Flamenco Avenue in Córdoba to be renamed to honor a dictator’s minister
Córdoba’s Flamenco Avenue has been changed to honor a minister from the time of Spanish dictator Franco. Manolo Sanlúca is not happy. Neither I am.
The sign of Córdoba’s Avenida del Flamenco has been replaced with its former name, which honored Conde de Vallellano (Fernando Suárez de Tangil, count of Vallellano), a minister in the government of Spanish dictator Francisco Franco. This has greatly upset Manolo Sanlúcar, an artist with strong links to Córdoba, who proceeded to gather signatures from many other renowned artists.
I’ve often said that there is still a lingering prejudice against flamenco in Andalusia, the cradle of this art which has been famous all over the world for over a century and a half. There are people in Andalusia who don’t like flamenco, and that’s fine. There are traditions I don’t like, but I don’t oppose them. I will never join a protest against bullfighting or against religious processions, even as I don’t have any interest in those things. Yet, the fact that someone from Andalusia is against flamenco, an art form that doesn’t hurt anyone and is part of our identity, is astounding.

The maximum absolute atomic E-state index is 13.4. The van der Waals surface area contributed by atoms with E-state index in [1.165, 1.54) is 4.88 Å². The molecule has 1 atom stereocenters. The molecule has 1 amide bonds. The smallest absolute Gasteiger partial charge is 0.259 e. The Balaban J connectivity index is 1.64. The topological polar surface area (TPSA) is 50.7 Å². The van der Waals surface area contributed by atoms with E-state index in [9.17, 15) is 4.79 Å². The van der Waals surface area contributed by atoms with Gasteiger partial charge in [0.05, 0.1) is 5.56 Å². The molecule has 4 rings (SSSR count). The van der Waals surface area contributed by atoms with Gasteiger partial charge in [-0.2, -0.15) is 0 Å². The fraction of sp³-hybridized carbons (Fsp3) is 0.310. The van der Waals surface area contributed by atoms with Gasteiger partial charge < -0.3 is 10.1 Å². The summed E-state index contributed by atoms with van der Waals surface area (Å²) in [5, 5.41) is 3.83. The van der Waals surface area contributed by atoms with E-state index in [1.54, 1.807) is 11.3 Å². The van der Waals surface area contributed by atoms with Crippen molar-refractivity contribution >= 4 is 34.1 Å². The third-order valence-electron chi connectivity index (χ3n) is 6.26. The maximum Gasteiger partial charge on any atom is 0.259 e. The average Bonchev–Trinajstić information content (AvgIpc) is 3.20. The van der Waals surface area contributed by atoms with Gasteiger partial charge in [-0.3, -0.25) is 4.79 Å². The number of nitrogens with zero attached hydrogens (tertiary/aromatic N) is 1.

«We can’t allow flamenco to be humiliated in this way, even more in a city so important for flamenco as Córdoba»
Córdoba is a city which has always stood up for flamenco and which has done so many good things for this art that it would be impossible to count them all. It’s the birthplace of great cantaores such as Cayetano Muriel, Fosforito, Luis de Córdoba and El Pele. Its Concurso Nacional was the bellwether that lead the way in a new age of flamenco, and the city hosts many prestigious festivals and famed peñas flamencas. Besides, the Flamencology Chair of the University of Córdoba, directed by cantaor David Pino, is doing an outstanding job. So, what’s the point of changing the name of this avenue to honor a minister of Franco’s dictatorship? Are they just trying to be annoying? Because there are certainly plenty of other strange street names all over Córdoba.
I’m not surprised, of course, that an artist like Manolo Sanlúcar would feel greatly upset and do everything he could in order to stop such affront against an art form that is an essential part of Andalusian culture. It’s not a matter of just gathering signatures. It’s a matter of sending one hundred buses to the city and making a huge protest. We can’t allow flamenco to be humiliated in this way, even more in a city so important for flamenco as Córdoba.